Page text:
• Yes, the VIX (NYSEARCA:VXX) (NYSEARCA:VXZ) is pointed lower again, but look where it stopped its tumble - right at the lower Bollinger band. Had this boundary not been such a strong floor and reversal point several times already in recent weeks, it may mean nothing now. But, given the history here, a bounce for the VIX and a subsequent dip for stocks is a probability.
  • Despite advances over the last three days of last week, none of those days saw volume as strong as the volume seen over the four bearish days before them.
  • Though it's a tiny one, there is a lingering gap between Wednesday's high of 1183.56 and Thursday's low of 1183.75. The market may want to close it before moving any higher. The problem is, that small move lower may actually ignite a bigger move lower.

On the flipside, the bulls still have a couple of things going for them. Again in no particular order:

  • The 50-day moving average line is still intact as a support/floor at 1170. Even a move lower to close the 1183.56/1183.75 gap wouldn't technically break the intermediate-term bullish momentum.
  • While the VIX isn't apt to tumble under the lower Bollinger band, it's also been held back from a strong move higher. Until it actually pushes - and stays - above the 24 area, the market's corresponding potential downtrend will only remain a potential one.

The wrench in the works this week favors the bulls, even if artificially. Last week's rebound will undoubtedly serve as 'evidence' to the perma-bulls that the train is back on the track, and we should buy indiscriminately. Moreover, the Thanksgiving holiday is usually book-ended by bullish days, only by tradition; whether they should be bullish or not isn't really a factor.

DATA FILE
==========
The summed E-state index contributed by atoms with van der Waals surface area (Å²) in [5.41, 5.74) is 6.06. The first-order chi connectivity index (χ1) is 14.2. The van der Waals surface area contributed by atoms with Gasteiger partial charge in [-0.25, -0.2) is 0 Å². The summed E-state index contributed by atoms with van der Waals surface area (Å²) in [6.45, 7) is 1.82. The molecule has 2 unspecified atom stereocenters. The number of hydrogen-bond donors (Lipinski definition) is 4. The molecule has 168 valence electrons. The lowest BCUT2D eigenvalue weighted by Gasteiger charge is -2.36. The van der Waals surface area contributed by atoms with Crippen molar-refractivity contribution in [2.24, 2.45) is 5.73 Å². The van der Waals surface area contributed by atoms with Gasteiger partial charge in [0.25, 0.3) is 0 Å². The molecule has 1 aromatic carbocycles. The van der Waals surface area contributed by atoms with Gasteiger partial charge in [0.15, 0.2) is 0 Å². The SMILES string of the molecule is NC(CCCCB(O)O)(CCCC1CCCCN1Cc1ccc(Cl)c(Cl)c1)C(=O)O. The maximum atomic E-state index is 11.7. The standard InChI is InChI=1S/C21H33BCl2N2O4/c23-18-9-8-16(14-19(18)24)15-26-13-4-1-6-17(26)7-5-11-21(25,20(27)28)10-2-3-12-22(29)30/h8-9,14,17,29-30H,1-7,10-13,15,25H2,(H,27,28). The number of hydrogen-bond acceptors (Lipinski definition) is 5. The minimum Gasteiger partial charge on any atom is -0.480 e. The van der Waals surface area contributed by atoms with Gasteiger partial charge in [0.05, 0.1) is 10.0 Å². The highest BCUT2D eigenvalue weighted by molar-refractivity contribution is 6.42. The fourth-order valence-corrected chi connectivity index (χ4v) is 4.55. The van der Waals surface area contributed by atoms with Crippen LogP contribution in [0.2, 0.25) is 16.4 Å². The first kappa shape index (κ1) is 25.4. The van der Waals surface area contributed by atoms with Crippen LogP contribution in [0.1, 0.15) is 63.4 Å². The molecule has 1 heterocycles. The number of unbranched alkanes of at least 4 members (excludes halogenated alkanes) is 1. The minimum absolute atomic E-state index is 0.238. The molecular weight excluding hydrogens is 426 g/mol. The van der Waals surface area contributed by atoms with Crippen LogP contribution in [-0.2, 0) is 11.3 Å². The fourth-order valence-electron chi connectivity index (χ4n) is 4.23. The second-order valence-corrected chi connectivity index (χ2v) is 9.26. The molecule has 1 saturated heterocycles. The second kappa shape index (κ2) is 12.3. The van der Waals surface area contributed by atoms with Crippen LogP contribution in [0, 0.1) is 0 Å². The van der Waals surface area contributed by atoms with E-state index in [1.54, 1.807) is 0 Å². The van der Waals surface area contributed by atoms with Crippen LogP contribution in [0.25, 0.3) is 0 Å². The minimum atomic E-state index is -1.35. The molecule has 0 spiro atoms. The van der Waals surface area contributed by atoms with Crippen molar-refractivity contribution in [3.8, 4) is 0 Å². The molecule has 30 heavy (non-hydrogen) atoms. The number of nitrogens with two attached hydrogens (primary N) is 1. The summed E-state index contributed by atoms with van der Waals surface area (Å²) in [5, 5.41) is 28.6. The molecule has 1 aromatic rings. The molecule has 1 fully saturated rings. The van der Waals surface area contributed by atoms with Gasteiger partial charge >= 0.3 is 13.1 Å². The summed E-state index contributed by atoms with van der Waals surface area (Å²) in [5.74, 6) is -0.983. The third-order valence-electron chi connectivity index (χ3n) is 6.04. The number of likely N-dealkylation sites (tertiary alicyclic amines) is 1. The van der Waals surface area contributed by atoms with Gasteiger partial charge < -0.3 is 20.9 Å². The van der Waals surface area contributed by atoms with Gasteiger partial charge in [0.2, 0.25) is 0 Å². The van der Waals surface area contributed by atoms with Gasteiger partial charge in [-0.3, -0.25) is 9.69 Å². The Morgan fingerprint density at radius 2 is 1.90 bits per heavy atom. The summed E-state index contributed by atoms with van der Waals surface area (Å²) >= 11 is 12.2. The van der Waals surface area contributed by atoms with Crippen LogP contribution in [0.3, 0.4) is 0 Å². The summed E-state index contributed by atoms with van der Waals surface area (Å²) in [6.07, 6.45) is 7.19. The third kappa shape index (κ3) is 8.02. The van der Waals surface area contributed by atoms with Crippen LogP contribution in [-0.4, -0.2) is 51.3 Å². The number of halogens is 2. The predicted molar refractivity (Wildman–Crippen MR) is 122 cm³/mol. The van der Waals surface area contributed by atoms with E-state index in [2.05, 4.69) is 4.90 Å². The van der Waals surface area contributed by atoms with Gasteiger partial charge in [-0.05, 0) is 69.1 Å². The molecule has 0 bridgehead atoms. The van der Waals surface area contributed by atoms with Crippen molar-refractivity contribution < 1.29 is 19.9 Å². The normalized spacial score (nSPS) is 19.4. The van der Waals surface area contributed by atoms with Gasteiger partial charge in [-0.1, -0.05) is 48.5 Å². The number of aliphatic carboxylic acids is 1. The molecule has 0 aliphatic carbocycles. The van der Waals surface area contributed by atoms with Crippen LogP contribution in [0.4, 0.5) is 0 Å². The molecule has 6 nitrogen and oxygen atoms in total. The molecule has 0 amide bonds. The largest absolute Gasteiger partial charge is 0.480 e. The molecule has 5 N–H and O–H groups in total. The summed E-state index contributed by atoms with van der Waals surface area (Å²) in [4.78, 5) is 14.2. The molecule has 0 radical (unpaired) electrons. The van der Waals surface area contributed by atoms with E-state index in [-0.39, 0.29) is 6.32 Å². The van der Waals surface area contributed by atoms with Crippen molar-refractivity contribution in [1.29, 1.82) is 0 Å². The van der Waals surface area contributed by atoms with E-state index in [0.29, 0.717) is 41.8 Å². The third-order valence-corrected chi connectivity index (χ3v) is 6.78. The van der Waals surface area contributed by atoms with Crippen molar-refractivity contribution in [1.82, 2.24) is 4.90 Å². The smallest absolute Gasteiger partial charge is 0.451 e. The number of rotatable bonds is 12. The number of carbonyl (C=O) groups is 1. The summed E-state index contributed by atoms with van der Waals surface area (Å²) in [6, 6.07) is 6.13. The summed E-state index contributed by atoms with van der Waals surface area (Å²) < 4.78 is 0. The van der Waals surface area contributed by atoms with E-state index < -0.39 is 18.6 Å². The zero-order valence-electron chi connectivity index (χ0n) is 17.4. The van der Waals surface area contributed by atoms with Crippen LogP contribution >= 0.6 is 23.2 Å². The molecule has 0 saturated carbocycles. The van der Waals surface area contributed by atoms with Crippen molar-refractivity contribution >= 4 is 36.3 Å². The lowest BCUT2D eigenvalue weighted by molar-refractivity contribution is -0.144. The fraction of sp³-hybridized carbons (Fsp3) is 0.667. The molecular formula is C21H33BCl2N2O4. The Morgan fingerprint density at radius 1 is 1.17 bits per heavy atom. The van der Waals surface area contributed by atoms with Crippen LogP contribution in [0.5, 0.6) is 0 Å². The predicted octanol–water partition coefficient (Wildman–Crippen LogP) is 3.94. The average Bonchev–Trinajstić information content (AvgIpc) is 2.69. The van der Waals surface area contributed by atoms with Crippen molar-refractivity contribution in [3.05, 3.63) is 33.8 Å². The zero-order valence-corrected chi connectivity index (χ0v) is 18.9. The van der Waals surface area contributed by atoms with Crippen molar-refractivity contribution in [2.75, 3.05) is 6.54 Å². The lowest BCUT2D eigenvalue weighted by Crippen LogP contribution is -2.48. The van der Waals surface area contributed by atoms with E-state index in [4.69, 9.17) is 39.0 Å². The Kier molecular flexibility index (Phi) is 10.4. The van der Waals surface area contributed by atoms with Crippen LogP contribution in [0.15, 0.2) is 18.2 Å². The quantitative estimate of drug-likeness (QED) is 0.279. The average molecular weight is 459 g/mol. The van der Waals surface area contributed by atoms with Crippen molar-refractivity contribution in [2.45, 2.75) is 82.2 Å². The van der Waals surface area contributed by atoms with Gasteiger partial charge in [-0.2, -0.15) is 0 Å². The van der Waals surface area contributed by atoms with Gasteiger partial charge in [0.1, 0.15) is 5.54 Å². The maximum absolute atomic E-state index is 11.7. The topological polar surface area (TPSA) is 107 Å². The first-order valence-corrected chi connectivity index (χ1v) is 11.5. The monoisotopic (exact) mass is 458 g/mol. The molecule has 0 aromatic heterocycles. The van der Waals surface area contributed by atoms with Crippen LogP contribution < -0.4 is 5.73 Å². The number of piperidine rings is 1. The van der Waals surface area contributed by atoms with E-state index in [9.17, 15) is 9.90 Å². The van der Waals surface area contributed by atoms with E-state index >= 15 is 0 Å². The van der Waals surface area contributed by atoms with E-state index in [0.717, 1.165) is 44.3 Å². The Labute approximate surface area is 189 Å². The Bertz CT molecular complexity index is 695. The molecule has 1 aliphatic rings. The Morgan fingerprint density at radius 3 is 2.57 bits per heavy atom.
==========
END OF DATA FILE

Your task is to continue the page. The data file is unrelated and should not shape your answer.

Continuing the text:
All things considered, despite the likely small advance we'll see this week, it may be best to not worry about it and just take some time off instead. No matter what happens, the market will still be overbought in the bigger picture, and we'll have to pay those dues sooner or later.

S&P 500

Sector Performance

Transportation stocks won the race hands-down last week, gaining 1.26% versus the market's flat move. At the bottom of the pile were gold stocks, losing nearly 2% and underscoring the question of whether or not gold - the commodity as well as its stocks - are infallible.

Given that last week's results on both ends of the spectrum were new developments of strength or weakness though; it may be premature to react to either. Rather, look for the (few) sustained trends that are buried in the middle ground, if you're looking to tap momentum. Click on chart to enlarge.

Sector Rank
112110-sector-rankClick to enlarge

Just for a different spin on the sector-trading themes, here's a visualization of the same data (click to enlarge). It's with this chart we can see that (aside from the fact that everything has stalled) consumer staples have held up better than most other groups. Similarly, consumer discretionary stocks have continued to make standout progress.

Sector Comparison

112110-sector-comparisonClick to enlarge

Trade Well

Disclosure: No positions